For some HR professionals, offering a higher-than-anticipated salary to a talented worker is worth it if the person stays at the company. However, HR representatives need to be careful not to jump the gun with offering a higher salary to an employee just to tempt them to stay at the company. While low pay can be the cause of workers' departures, many times there are other reasons behind employees changing their jobs.
HR professionals need to account for other factors that may be causing workers to rethink their employment at the company before raising salaries too high. Even if HR representatives negotiate a salary raise with a worker to motivate him or her to stay at the business, this person may still end up leaving because there were additional elements as to why he or she was unhappy. According to HR Morning, salary and benefits may not be enough to retain workers.
HR departments must be able to maintain tight control over their payroll management, otherwise they can end up harming their companies' bottom lines in numerous ways. A recent survey from The Creative Group highlighted just how important it is for employers to get to the root of why employees are leaving the company, and how salary renegotiations are often just a short-term, expensive solution to keeping workers with strong skill sets.
The Dangers of Boosting Salaries Too Soon
The Creative Group interviewed 200 marketing executives and 200 advertising executives to understand why they provide workers with a counteroffer to retain them at the company. According to the results, 39 percent do it to ensure employees with hard-to-find skills remain at the business, and 27 percent said they provide salary counteroffers to those workers with a long tenure of the company. In addition, 20 percent said the frequency of how often they have to do this has increased within the past six months. Of those employers who provide workers with an offer of a raise to stay, 67 percent said it is fairly common for employees to accept the higher salary.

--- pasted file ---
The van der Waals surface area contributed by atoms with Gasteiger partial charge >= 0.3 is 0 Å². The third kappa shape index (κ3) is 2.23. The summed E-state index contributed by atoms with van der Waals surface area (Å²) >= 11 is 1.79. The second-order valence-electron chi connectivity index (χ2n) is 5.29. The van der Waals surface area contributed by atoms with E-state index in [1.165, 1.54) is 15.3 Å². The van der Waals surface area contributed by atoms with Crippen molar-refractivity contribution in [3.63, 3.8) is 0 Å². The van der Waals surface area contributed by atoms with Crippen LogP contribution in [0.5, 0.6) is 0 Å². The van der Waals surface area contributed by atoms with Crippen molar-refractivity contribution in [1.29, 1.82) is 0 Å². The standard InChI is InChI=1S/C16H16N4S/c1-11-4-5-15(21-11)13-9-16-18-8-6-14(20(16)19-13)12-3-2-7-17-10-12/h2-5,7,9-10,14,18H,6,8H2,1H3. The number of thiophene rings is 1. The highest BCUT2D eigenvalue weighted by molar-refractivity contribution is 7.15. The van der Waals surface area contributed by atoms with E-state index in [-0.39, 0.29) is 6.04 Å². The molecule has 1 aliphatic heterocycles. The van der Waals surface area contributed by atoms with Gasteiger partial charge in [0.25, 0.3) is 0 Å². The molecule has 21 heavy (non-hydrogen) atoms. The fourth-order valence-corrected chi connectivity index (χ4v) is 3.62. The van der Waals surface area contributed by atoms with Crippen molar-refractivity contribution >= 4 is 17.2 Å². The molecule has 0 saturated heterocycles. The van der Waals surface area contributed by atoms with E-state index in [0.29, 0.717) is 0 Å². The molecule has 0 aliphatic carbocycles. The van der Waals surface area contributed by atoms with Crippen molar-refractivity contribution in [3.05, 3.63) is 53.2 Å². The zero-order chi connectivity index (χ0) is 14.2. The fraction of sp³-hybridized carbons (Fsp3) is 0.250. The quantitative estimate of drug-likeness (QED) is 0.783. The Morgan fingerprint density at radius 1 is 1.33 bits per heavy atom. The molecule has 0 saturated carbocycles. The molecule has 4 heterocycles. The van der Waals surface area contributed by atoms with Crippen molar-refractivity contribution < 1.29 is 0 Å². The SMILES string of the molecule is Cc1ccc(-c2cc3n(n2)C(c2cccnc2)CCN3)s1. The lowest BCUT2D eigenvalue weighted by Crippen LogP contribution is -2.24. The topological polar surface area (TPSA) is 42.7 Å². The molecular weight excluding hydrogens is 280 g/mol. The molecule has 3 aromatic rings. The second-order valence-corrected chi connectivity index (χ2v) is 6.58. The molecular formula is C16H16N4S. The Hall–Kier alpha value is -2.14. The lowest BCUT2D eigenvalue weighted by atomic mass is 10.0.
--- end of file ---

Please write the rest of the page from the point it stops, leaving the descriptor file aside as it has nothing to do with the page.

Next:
Yet many respondents said they remain concerned about those workers who do accept counteroffers. Twenty-eight percent said they still question the loyalty of the worker, and 21 percent even noted they continue to worry that there are still underlying problems that haven't been addressed that may cause the worker to leave the company. Twenty percent were directly concerned that their company's salary structures would be distorted, and another 15 percent worried about the employee's relationship with his or her manager.
Before HR professionals even consider renegotiating with workers about their salaries, they should have a good idea of the specific employee's skill set, abilities and experience, as well as his or her knowledge of the company. Knowing the value of the employee can help HR professionals and company management decide if it is worth it to adjust the business' payroll management. While it may end up being more expensive to have to replace the worker, HR professionals shouldn't discount the importance of their payroll management to their company's bottom line.